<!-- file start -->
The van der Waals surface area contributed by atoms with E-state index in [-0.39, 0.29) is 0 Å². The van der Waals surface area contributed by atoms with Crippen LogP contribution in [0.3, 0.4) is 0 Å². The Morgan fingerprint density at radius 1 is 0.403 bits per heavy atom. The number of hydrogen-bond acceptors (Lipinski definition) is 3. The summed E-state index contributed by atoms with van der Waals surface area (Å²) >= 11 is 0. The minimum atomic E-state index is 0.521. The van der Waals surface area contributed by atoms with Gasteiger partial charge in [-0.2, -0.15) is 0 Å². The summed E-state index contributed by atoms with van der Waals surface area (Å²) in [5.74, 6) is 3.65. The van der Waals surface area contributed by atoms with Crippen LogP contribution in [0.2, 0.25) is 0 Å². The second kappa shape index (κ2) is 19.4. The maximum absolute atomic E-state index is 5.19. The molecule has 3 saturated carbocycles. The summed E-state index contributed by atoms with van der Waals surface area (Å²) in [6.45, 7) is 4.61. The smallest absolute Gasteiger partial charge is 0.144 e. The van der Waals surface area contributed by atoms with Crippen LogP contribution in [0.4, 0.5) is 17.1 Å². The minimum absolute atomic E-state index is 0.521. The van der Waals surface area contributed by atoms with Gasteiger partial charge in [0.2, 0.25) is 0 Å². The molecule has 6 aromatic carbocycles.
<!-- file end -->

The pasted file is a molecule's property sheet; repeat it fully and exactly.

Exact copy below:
The van der Waals surface area contributed by atoms with E-state index in [-0.39, 0.29) is 0 Å². The van der Waals surface area contributed by atoms with Crippen LogP contribution in [0.3, 0.4) is 0 Å². The Morgan fingerprint density at radius 1 is 0.403 bits per heavy atom. The number of hydrogen-bond acceptors (Lipinski definition) is 3. The summed E-state index contributed by atoms with van der Waals surface area (Å²) >= 11 is 0. The minimum atomic E-state index is 0.521. The van der Waals surface area contributed by atoms with Gasteiger partial charge in [-0.2, -0.15) is 0 Å². The summed E-state index contributed by atoms with van der Waals surface area (Å²) in [5.74, 6) is 3.65. The van der Waals surface area contributed by atoms with Crippen LogP contribution in [0.2, 0.25) is 0 Å². The second kappa shape index (κ2) is 19.4. The maximum absolute atomic E-state index is 5.19. The molecule has 3 saturated carbocycles. The summed E-state index contributed by atoms with van der Waals surface area (Å²) in [6.45, 7) is 4.61. The smallest absolute Gasteiger partial charge is 0.144 e. The van der Waals surface area contributed by atoms with Crippen LogP contribution in [0.4, 0.5) is 17.1 Å². The minimum absolute atomic E-state index is 0.521. The van der Waals surface area contributed by atoms with Gasteiger partial charge in [0.2, 0.25) is 0 Å². The molecule has 6 aromatic carbocycles.